Cyberbullying: how to fight it

In my previous post I addressed the question whether cyberbullying can be seen as big of a problem as the other, more traditional forms of bullying.  Research has shown that however the number of victims lower is than in the other forms, it is increasing and it should be taken very seriously.{See post}

But what is cyberbullying exactly? Cyberbullying differs from ‘normal’ bullying in the difficulty to get away from it. In other forms, the bullying usually stops at the school doors, but with cyberbullying the harassment continues. Being in the same room isn’t a requirement anymore. This creates a sort of invisibility: cyberbullying can easily be done anonymously and without any personal contact. This goes hand in hand with the lack of supervision. On the internet there is no one to tell you want you can and cannot do. Another difference is that the audience in cases of cyberbullying can be way bigger. You can have a worldwide audience on the internet. According to the EU commission these aspects make cyberbullying more harmful than the traditional forms. Another important point the Commission makes is that in cyberbullying the question of intentionality and responsibility is less clear. Are you partaking in bullying if you watch sensitive pictures of someone who did not want those pictures online. Or are you only responsible if you share those pictures?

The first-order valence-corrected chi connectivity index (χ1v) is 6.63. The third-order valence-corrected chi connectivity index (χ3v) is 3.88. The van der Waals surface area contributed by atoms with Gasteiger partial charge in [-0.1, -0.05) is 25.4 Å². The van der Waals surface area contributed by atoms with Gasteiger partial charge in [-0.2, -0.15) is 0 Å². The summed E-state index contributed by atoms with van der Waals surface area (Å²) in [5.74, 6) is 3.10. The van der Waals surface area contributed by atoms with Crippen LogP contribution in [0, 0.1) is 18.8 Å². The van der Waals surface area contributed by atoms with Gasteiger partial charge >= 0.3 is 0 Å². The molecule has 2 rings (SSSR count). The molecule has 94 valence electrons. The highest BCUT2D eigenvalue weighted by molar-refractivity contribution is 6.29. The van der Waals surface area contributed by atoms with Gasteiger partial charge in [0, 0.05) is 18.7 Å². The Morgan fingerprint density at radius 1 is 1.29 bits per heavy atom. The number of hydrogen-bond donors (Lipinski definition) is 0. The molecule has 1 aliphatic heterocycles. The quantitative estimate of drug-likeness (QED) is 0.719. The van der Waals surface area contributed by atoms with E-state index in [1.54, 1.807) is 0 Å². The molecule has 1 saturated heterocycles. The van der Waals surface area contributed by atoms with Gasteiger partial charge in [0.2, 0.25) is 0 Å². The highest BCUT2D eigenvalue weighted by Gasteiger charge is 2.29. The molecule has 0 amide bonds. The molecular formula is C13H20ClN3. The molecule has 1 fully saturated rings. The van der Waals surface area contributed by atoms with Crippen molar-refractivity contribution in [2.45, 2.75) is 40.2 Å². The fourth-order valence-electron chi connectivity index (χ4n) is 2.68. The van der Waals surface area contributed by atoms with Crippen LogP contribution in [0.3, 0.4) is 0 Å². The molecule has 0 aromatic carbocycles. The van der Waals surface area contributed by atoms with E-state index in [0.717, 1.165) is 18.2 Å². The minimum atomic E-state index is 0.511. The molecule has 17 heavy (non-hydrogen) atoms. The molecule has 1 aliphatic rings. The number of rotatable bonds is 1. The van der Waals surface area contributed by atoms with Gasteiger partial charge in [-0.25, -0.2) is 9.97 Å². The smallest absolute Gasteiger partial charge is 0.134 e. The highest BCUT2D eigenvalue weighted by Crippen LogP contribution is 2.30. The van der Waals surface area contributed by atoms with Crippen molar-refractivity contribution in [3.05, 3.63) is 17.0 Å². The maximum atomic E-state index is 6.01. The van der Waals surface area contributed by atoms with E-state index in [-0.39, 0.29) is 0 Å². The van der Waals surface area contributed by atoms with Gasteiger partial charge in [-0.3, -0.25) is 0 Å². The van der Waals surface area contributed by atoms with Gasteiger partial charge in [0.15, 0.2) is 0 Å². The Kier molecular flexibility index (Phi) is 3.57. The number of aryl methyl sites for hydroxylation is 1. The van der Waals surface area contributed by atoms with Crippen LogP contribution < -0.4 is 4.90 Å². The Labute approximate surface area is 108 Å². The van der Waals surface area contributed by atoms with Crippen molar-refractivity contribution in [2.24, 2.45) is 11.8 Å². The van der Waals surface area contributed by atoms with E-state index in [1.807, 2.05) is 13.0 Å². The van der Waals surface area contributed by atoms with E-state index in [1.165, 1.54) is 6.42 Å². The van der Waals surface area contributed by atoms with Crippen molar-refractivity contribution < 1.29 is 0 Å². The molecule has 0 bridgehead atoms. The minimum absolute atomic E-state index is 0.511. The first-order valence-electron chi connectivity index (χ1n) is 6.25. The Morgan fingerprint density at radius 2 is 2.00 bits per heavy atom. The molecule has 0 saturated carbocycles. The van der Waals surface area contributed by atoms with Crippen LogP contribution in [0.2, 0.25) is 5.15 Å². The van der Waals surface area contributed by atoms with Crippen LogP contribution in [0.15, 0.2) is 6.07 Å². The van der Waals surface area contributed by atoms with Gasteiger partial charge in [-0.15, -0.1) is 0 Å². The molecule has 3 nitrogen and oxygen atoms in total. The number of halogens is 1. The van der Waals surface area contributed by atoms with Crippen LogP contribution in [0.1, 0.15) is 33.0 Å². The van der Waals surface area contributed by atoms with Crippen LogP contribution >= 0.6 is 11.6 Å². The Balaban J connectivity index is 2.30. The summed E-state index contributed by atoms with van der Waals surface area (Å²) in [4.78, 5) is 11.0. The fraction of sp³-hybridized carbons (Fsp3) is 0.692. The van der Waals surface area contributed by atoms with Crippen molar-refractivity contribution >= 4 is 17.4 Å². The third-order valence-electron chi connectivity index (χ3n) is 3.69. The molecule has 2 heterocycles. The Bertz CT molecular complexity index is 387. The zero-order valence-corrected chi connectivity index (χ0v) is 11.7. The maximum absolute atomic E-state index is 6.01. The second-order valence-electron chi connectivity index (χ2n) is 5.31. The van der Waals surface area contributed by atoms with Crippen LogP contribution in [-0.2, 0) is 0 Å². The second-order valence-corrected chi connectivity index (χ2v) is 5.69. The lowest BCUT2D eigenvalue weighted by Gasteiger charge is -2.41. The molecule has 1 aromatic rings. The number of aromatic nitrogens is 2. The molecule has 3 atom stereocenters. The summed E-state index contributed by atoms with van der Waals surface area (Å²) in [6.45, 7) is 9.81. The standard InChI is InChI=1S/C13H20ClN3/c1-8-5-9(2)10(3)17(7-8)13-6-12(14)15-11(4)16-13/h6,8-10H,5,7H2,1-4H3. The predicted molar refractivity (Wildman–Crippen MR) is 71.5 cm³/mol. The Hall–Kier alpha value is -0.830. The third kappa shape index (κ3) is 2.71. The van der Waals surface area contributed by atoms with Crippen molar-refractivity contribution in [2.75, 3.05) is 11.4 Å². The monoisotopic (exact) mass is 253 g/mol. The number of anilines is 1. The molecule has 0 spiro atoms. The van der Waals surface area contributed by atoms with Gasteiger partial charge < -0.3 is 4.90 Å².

So it is clear that there are a lot of differences between cyberbullying and the other forms. This made me question the sufficiency of existing ways of tackling bullying.

Schools remain the main actor in tackling cyberbullying. This is logical, as the bullies are often the same online and offline, and schools have the most experience with addressing these problems. However, with cyberbullying the problem doesn’t end at the school doors. So the efforts in tackling it shouldn’t either. Vandenbosch suggest a combination of preventive and reactive actions that need to be taken. Not only schools need to react to cases of bullying, also the police, internet service providers and websites themselves need to be engaged in fighting cyberbullying. Next to this, there is also a need for informing pupils, parents and teachers about the social mechanisms that are at work in an online environment. She gives the following graph to show all the actors who should be involved in tackling cyberbulling amongst youngsters and on which level their actions should be.